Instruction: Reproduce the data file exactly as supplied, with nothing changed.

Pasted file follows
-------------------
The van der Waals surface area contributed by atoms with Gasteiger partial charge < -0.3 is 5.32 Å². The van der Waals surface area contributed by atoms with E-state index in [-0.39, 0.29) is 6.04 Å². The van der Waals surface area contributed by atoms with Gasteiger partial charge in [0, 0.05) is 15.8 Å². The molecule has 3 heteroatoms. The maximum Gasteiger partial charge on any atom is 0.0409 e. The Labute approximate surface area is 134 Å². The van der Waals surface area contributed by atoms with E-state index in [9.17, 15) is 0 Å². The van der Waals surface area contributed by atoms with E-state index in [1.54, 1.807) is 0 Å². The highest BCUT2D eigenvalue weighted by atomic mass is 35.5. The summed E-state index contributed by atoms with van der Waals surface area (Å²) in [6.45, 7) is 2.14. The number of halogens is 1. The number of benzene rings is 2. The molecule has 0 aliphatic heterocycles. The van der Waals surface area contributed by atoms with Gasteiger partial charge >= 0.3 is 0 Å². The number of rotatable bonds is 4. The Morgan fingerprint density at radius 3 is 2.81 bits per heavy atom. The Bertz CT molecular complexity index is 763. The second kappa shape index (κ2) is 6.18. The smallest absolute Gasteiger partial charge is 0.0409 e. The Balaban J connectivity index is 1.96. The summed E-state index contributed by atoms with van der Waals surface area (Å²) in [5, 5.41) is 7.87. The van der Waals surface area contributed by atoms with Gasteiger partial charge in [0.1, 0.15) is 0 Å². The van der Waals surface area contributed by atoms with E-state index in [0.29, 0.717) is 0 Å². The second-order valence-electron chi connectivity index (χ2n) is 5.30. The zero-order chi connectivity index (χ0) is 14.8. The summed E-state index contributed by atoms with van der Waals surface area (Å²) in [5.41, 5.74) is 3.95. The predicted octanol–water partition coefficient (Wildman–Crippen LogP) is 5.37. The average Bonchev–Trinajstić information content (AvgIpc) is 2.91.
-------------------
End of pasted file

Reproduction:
The van der Waals surface area contributed by atoms with Gasteiger partial charge < -0.3 is 5.32 Å². The van der Waals surface area contributed by atoms with E-state index in [-0.39, 0.29) is 6.04 Å². The van der Waals surface area contributed by atoms with Gasteiger partial charge in [0, 0.05) is 15.8 Å². The molecule has 3 heteroatoms. The maximum Gasteiger partial charge on any atom is 0.0409 e. The Labute approximate surface area is 134 Å². The van der Waals surface area contributed by atoms with E-state index in [9.17, 15) is 0 Å². The van der Waals surface area contributed by atoms with E-state index in [1.54, 1.807) is 0 Å². The highest BCUT2D eigenvalue weighted by atomic mass is 35.5. The summed E-state index contributed by atoms with van der Waals surface area (Å²) in [6.45, 7) is 2.14. The number of halogens is 1. The number of benzene rings is 2. The molecule has 0 aliphatic heterocycles. The van der Waals surface area contributed by atoms with Gasteiger partial charge >= 0.3 is 0 Å². The number of rotatable bonds is 4. The Morgan fingerprint density at radius 3 is 2.81 bits per heavy atom. The Bertz CT molecular complexity index is 763. The second kappa shape index (κ2) is 6.18. The smallest absolute Gasteiger partial charge is 0.0409 e. The Balaban J connectivity index is 1.96. The summed E-state index contributed by atoms with van der Waals surface area (Å²) in [5, 5.41) is 7.87. The van der Waals surface area contributed by atoms with Gasteiger partial charge in [0.1, 0.15) is 0 Å². The van der Waals surface area contributed by atoms with E-state index in [0.29, 0.717) is 0 Å². The second-order valence-electron chi connectivity index (χ2n) is 5.30. The zero-order chi connectivity index (χ0) is 14.8. The summed E-state index contributed by atoms with van der Waals surface area (Å²) in [5.41, 5.74) is 3.95. The predicted octanol–water partition coefficient (Wildman–Crippen LogP) is 5.37. The average Bonchev–Trinajstić information content (AvgIpc) is 2.91.